New Product Alert: Prize-Linked Savings Accounts Gaining Momentum

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Sep 23, 2014

From US News and World Report:

What are they?

To provide a stronger incentive to save, some credit unions are now offering prize-linked savings certificate accounts that offer monthly drawings for cash prizes. Under the largest of these programs, Save to Win, each $25 deposit gives the depositor an entry into the prize-winning raffle (up to 10 entries per month)….Winners get their cash prize deposited into their savings accounts, and everyone gets to keep the money they’ve saved plus interest.

Are they available everywhere?

Legally, banks cannot yet offer prize-linked accounts in every state, and Bill Hampel, chief economist of the Credit Union National Association, acknowledges that the combination of lottery-style prizes and savings accounts may raise some eyebrows.

What other features encourage accountholders to save?

Aside from the possibility of winning money, prize-linked savings accounts offer another benefit: They’re not as liquid as a traditional savings account, so you can’t access the money on a whim. Each month, the program awards several $50 prizes, and at the end of the year, it awards grand prizes of several thousand dollars. To be eligible for prizes (especially the grand prize of $10,000), account holders must keep their accounts active and leave their money in the account over the course of the calendar year.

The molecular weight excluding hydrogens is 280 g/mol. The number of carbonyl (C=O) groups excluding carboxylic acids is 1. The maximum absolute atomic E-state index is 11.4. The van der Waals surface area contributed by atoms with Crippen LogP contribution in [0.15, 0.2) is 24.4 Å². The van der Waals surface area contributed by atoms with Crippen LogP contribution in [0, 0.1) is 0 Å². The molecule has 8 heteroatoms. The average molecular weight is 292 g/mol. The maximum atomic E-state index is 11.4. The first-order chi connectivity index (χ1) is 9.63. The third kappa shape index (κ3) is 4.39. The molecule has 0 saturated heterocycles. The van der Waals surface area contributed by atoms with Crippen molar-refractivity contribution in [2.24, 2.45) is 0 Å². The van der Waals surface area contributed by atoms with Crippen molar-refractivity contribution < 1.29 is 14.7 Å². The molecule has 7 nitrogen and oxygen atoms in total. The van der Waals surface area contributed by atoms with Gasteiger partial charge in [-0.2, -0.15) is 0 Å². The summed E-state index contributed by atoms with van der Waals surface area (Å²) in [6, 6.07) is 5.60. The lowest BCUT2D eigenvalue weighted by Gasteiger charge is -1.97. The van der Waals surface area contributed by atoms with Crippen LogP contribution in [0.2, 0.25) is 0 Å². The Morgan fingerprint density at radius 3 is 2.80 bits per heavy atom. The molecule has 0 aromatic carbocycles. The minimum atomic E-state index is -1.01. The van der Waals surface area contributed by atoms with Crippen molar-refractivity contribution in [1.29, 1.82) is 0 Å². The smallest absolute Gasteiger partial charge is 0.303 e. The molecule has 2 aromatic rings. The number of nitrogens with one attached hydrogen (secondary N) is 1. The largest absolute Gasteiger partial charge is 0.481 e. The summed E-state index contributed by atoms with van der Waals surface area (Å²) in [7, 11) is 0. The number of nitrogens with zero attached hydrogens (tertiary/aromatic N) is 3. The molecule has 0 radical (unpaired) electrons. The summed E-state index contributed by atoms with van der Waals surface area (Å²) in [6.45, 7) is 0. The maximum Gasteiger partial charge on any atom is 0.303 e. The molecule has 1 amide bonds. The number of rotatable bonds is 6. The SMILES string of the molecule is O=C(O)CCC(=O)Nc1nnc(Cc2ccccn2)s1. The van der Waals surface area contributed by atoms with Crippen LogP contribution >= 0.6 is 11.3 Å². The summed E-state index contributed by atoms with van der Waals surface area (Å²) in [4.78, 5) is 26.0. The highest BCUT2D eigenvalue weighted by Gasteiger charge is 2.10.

Attests to power of habit:

More importantly, though, getting into the habit of saving money often begets more positive money behavior in the future. “If someone does this for a couple of years and they build up a few thousand dollars, at the end of the year, they could take some of that money out and put it into a regular rainy day savings account,” Hampel says. “… If people get into the habit of saving, it’s easier for them to save in the future.”

About the Author

Tim Ranzetta

Tim's saving habits started at seven when a neighbor with a broken hip gave him a dog walking job. Her recovery, which took almost a year, resulted in Tim getting to know the bank tellers quite well (and accumulating a savings account balance of over $300!). His recent entrepreneurial adventures have included driving a shredding truck, analyzing executive compensation packages for Fortune 500 companies and helping families make better college financing decisions. After volunteering in 2010 to create and teach a personal finance program at Eastside College Prep in East Palo Alto, Tim saw firsthand the impact of an engaging and activity-based curriculum, which inspired him to start a new non-profit, Next Gen Personal Finance.

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